I hadn't seriously considered the idea of using your portable debugger to hook into a compatible emulator. As it was discussed before, it had some hefty options that would play quite nicely with hardware. Having a version that hooks into compatible software just to get the UI out of the way(and to build up a MAME debugger style fan-base) could very well be more useful than even I can comprehend.
- by Parasyte at 12:28 AM EST on January 8, 2010
- Hi arbingordon,
Yes, that's me. That Parasyte.
Right now I'm throwing some ideas around in IRC. You're welcome to just idle there and listen for any chatter (even if it's rare): irc.freenode.org #srdp
I've started some coding work, even without a fully specified protocol. I think having an implementation will help iron out some of the remaining details.
As we all know, the state of N64 emulation has been ... disappointing, for lack of a better term. And of course, it has been that way for over a decade(!) In my opinion, Mupen 64 and 1964 are the only usable open source emulators. It does not appear that they will support games with custom uCode any time soon though (Battle for Naboo, Indiana Jones, etc).
MooglyGuy has been showing some nice progress on low-level emulation of N64 hardware over the past few years. This is a huge step in the right direction; "HLE" is the opposite of emulation accuracy. And emulation accuracy is important for debugging accuracy. Anyway, until his work is in a state where MESS's N64 compatibility matches Mupen 64 and 1964, I can't see this being an honest candidate for hosting a useful debugger.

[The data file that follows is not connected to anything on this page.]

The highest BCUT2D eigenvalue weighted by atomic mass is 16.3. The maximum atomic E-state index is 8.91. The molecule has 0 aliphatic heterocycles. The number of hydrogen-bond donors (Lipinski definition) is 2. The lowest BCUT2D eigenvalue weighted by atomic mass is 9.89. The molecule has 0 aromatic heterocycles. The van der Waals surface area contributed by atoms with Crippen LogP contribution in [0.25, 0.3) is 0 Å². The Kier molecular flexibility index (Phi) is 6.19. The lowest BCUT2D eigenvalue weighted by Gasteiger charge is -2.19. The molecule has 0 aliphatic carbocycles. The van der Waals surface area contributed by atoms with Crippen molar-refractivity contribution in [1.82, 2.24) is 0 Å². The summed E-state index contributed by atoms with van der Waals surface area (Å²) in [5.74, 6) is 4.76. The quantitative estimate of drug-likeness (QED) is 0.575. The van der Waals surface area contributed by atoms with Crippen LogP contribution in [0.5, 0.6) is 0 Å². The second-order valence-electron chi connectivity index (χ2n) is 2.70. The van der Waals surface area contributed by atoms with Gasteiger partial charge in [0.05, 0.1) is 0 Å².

Finally, we still have real N64 hardware in the year 20XX! It might be worthwhile to invest time and research into building a low-level debugger for use on the old GameShark Pro hardware (with the built-in LPT interface). But, modern computers do not contain LPT ports, and buying a real LPT port (NOT those "usb printer adapters" you see for $15) for laptops is not exactly accessible, since they cost $150 (more info) ... and it's still a dog-slow interface.
So I'm thinking, as kind of a supplement for debugging on emulators, a hardware-based debugger would be perfect. Probably not through GSPro, but we can certainly design and build hardware that can become the missing communications link to your N64. One idea I have is using an Arduino with an Ethernet shield; hook it up to an address decoder, and you get full network support through the N64's cartridge port interface. Then it is just a matter of writing a low-level debugger along the same lines as GCNrd... only it will speak SRDP, which should hopefully be established by then (with SRDP clients in use with emulators).
As an extension to this simple hardware idea, turn the Arduino into a full-fledged "flash cart" ... It can be based on PVBackup, or go with a more modern approach using SD or CompactFlash, formatted with a FAT file system. The Arduino should be capable of doing all the complex FAT read access in hardware, passing the raw data on to N64 for DMA operations and such.
Granted, this is all speculation. But it sounds like a good idea, no? ;)
Anyway, meet us on irc.freenode.org #srdp to get involved!